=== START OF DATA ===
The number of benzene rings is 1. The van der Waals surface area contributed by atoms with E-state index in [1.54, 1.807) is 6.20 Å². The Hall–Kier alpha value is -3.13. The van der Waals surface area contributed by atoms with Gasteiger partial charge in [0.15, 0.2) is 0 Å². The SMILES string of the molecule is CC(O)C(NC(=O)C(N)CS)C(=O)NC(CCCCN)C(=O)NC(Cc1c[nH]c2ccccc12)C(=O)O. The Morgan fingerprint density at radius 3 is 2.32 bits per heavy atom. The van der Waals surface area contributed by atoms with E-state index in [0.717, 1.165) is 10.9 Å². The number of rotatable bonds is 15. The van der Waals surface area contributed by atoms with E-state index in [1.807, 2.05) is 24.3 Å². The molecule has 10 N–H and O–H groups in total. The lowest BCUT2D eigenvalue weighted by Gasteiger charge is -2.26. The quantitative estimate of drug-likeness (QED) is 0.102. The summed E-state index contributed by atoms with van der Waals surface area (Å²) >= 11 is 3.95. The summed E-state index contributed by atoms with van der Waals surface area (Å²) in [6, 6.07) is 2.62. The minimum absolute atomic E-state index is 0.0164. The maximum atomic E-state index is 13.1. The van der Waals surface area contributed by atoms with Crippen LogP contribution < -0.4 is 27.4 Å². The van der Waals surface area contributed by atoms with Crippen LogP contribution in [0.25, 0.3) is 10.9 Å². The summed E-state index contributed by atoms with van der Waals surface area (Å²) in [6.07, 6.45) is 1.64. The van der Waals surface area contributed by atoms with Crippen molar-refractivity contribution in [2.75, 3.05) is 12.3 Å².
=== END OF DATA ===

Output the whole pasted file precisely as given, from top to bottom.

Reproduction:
The number of benzene rings is 1. The van der Waals surface area contributed by atoms with E-state index in [1.54, 1.807) is 6.20 Å². The Hall–Kier alpha value is -3.13. The van der Waals surface area contributed by atoms with Gasteiger partial charge in [0.15, 0.2) is 0 Å². The SMILES string of the molecule is CC(O)C(NC(=O)C(N)CS)C(=O)NC(CCCCN)C(=O)NC(Cc1c[nH]c2ccccc12)C(=O)O. The Morgan fingerprint density at radius 3 is 2.32 bits per heavy atom. The van der Waals surface area contributed by atoms with E-state index in [0.717, 1.165) is 10.9 Å². The number of rotatable bonds is 15. The van der Waals surface area contributed by atoms with E-state index in [1.807, 2.05) is 24.3 Å². The molecule has 10 N–H and O–H groups in total. The lowest BCUT2D eigenvalue weighted by Gasteiger charge is -2.26. The quantitative estimate of drug-likeness (QED) is 0.102. The summed E-state index contributed by atoms with van der Waals surface area (Å²) >= 11 is 3.95. The summed E-state index contributed by atoms with van der Waals surface area (Å²) in [6, 6.07) is 2.62. The minimum absolute atomic E-state index is 0.0164. The maximum atomic E-state index is 13.1. The van der Waals surface area contributed by atoms with Crippen LogP contribution < -0.4 is 27.4 Å². The van der Waals surface area contributed by atoms with Crippen LogP contribution in [0.25, 0.3) is 10.9 Å². The summed E-state index contributed by atoms with van der Waals surface area (Å²) in [6.07, 6.45) is 1.64. The van der Waals surface area contributed by atoms with Crippen molar-refractivity contribution in [2.75, 3.05) is 12.3 Å².